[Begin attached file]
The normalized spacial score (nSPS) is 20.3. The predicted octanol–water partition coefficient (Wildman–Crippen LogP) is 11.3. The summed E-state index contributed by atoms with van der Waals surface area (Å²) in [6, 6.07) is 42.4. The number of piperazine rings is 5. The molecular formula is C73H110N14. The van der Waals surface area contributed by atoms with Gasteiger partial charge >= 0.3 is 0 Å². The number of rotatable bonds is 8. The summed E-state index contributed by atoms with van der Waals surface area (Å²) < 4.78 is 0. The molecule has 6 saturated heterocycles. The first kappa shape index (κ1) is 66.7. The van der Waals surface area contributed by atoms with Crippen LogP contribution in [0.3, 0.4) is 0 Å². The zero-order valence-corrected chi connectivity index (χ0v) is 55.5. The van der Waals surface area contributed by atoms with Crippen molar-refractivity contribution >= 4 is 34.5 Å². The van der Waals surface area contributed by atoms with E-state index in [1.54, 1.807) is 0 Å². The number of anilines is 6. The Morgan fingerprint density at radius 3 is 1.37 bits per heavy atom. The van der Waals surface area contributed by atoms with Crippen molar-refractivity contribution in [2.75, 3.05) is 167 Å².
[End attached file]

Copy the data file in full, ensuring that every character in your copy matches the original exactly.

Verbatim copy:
The normalized spacial score (nSPS) is 20.3. The predicted octanol–water partition coefficient (Wildman–Crippen LogP) is 11.3. The summed E-state index contributed by atoms with van der Waals surface area (Å²) in [6, 6.07) is 42.4. The number of piperazine rings is 5. The molecular formula is C73H110N14. The van der Waals surface area contributed by atoms with Gasteiger partial charge >= 0.3 is 0 Å². The number of rotatable bonds is 8. The summed E-state index contributed by atoms with van der Waals surface area (Å²) < 4.78 is 0. The molecule has 6 saturated heterocycles. The first kappa shape index (κ1) is 66.7. The van der Waals surface area contributed by atoms with Crippen LogP contribution in [0.3, 0.4) is 0 Å². The zero-order valence-corrected chi connectivity index (χ0v) is 55.5. The van der Waals surface area contributed by atoms with Crippen molar-refractivity contribution >= 4 is 34.5 Å². The van der Waals surface area contributed by atoms with E-state index in [1.54, 1.807) is 0 Å². The number of anilines is 6. The Morgan fingerprint density at radius 3 is 1.37 bits per heavy atom. The van der Waals surface area contributed by atoms with Crippen molar-refractivity contribution in [2.75, 3.05) is 167 Å².